• Influence of Muslim Brotherhood front groups on National Security and public policy
  • CAIR’s Lawfare against media spokespersons and Hollywood

Part Three:

  • Obama administration’s censoring of National Security and Counterterrorism Training materials
  • The terrorist attacks on Danish cartoonist Kurt Westergaard , Theo van Gogh, Charlie Hebdo, Pamela Geller’s draw Muhammad contest in Garland Texas
  • Definition of terrorism
  • Multiculturalism
  • Upholding Judeo-Christian values

Q&A:

Deborah Weiss is the author of the Center for Security’s recently published monograph, “The Organization of Islamic Cooperation’s Jihad on Free Speech” (Civilization Jihad Reader Series) (Volume 3) She is also a contributing author to “Saudi Arabia and the Global Islamic Terrorist Network” and the primary writer and researcher for “Council on American Islamic Relations: Its Use of Lawfare and Intimidation.” You can find more of her articles and speeches at her website www.vigilancenow.org

 

Saudi Arabia braces for ISIS

Muslim pilgrims circle the Kaaba and pray at the Grand mosque during the annual haj pilgrimage in the holy city of MeccaIntersec, Nov. 23, 2015:

Jeff Moore investigates the growing influence of ISIS in Saudi Arabia, the rise of incidents, the different cells and what the future holds for the Kingdom

While Saudi Arabian forces battle it out with Houthi rebels in Yemen in their most intense conventional fighting since Operation Desert Storm, a domestic irregular threat looms over the kingdom: ISIS. ISIS has launched several small but effective attacks against Saudi Arabia in the past, and authorities have shut down several cells. None of this is surprising since the head of ISIS, Abu Bakr al-Baghdadi, called on Muslims in November 2014 to attack the Saudi government and kill Shia Muslims. These threat variables spell trouble for both Saudi Arabia and the entire Peninsula.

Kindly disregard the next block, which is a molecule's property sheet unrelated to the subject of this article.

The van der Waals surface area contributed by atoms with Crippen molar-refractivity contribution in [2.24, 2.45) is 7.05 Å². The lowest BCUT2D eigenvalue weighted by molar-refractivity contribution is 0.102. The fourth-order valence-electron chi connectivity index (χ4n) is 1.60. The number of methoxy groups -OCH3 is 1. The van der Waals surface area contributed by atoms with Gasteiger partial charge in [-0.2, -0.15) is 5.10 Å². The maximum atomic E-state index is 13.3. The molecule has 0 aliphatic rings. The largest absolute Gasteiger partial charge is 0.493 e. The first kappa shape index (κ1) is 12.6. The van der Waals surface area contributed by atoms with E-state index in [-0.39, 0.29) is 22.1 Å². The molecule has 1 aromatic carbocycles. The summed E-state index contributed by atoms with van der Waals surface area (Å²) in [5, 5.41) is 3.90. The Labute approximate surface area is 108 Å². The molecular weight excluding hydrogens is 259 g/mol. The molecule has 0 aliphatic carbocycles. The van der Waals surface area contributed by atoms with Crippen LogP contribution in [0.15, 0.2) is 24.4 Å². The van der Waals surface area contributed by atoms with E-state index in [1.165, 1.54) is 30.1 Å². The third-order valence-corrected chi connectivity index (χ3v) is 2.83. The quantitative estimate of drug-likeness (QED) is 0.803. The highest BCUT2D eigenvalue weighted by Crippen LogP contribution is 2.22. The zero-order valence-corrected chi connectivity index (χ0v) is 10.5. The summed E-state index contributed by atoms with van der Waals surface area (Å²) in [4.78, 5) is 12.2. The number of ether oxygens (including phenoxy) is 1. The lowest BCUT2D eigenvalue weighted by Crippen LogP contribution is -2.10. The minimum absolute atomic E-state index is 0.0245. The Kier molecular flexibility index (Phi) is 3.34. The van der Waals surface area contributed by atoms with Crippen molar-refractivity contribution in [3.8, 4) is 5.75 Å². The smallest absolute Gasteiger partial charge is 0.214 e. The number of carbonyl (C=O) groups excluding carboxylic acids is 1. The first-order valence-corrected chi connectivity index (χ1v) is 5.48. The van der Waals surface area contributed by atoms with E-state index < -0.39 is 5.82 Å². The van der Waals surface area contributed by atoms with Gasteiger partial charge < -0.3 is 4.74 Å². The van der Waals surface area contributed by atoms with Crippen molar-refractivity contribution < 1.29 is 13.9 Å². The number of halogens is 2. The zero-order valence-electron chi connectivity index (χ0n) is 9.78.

In March and April this year, Saudi authorities arrested 93 members of an ISIS cell that aimed to attack the US embassy in Riyadh with a car bomb. This cell also plotted to attack Saudi security forces, residential compounds and prisons, presumably to free their jailed cohorts. Authorities said that the group further meant to enflame Sunni-Shia relations.

On 22 May, during Friday prayers, a suicide bomber attacked the Shia Ali b. Abi Talib Mosque in Al Qudaih, near Qatif, Najd Province. The explosion killed 21 and wounded 102. The Najd Province of ISIS (central Saudi Arabia) claimed responsibility, and it was apparently ISIS’ first attack in thecountry, though officials believe it might have staged an attack in Eastern Saudi in 2014.

The next week on 29 May – again during Friday prayers – a suicide bomber dressed in women’s clothing attacked the Shia Imam Hussein mosque in Dammam. As the bomber was parking his car, a security team hailed him and he detonated his device, killing four. The Najd Province of ISIS claimed responsibility.

On 3 July, a group of Saudi security officials were in Taidf serving an arrest warrant on an ISIS suspect, Yousif Abdulatif Shabab al-Ghamdi, when they came under fire. One official was killed, and al-Ghamdi got away. Three suspects were arrested and had in their possession laptops, ISIS flags, and silencers.

The Ministry of Interior (MoI) said on 18 July that it had arrested 431 people belonging to four ISIS cells over the past few weeks, many of which were linked to the Shia mosque attacks. These cells were planning attacks on a variety of targets and were also making suicide bombs.

On 6 August, an ISIS suicide bomber detonated his explosives in the mosque of an elite Saudi security force based in Abha, Asir province. The blast, which occurred during noon prayers, killed 15 and wounded 22.